PSA levels in the blood get elevated in conditions affecting prostate health, like prostate cancer, prostatitis, and prostate enlargement (benign prostatic enlargement or BPH). This test is used as a primary screening test along with DRE, before conducting other diagnostic procedures.


Know more about PSA (Prostate Specific Antigen) Total

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Prostate Specific Antigen (Free) PSA

The Prostate Specific Antigen (Free) PSA test measures the level of free prostate-specific antigen in the blood. PSA, a protein produced by prostate gland cells, circulates through the body in two ways: bound to other proteins or on its own. PSA circulating unbound in the blood is called free PSA. The total PSA test measures the total of both bound and free PSA, while the free PSA measures the level of unbound PSA alone.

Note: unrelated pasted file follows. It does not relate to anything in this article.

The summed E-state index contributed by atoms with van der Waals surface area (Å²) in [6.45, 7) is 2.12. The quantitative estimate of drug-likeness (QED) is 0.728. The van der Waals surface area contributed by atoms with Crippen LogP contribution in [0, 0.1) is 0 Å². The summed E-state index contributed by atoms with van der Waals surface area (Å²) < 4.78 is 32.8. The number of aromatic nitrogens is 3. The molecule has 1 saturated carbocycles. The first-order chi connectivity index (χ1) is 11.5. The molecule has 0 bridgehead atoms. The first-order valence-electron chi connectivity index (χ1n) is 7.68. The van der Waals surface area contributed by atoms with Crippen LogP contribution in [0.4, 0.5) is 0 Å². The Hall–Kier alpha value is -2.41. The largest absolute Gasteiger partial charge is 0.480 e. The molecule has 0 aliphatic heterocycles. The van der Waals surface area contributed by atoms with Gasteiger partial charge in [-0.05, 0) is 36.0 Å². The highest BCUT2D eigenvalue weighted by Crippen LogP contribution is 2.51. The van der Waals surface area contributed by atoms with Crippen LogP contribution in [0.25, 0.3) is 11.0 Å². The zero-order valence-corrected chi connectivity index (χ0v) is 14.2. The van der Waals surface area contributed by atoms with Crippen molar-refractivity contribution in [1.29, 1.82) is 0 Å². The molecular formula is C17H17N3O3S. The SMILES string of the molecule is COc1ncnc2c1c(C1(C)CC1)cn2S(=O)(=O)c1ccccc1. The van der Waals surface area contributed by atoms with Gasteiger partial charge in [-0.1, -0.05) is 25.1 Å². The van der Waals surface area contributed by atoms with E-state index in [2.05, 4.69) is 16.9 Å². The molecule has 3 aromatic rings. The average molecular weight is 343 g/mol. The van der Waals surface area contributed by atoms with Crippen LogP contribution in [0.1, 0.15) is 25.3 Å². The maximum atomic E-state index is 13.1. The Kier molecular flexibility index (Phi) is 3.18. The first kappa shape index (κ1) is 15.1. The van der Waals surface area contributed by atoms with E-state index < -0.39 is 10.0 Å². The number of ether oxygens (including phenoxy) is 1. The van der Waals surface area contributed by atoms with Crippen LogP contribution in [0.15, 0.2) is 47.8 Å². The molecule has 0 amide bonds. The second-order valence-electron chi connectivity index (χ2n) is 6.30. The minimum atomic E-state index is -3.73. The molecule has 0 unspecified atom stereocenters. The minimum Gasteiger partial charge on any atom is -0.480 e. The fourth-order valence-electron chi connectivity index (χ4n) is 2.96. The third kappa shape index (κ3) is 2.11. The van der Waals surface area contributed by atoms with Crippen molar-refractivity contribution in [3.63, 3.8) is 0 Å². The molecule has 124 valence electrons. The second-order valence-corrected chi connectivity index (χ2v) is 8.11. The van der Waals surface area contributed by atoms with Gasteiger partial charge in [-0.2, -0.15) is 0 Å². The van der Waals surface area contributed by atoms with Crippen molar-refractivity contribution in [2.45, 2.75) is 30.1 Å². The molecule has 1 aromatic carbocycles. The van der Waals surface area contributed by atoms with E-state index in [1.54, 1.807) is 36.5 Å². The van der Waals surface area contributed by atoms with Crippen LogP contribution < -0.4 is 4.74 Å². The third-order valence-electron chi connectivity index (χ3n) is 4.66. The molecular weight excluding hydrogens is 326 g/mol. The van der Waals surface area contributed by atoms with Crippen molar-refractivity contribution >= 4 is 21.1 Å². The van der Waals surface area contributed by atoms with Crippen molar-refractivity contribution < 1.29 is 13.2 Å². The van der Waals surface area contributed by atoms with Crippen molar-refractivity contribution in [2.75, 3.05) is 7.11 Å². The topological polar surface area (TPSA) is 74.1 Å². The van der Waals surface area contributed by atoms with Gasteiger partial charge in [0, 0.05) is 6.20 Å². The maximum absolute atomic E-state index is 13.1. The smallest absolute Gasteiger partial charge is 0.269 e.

Free PSA levels in the blood get affected in conditions affecting prostate health, such as prostate enlargement (benign prostatic enlargement or BPH) and prostate cancer. Prostate cancer does not show any symptoms in its early stages but may be fatal as it progresses to its advanced stages. Therefore, a free PSA test, along with other tests like total PSA, can be used as an early diagnosis and primary screening test for prostate health.

Know more about Prostate Specific Antigen (Free) PSA

Answers to Patient Concerns & Frequently Asked Questions (FAQs) about PSA Profile

Frequently Asked Questions about PSA Profile

Q. What is the PSA Profile?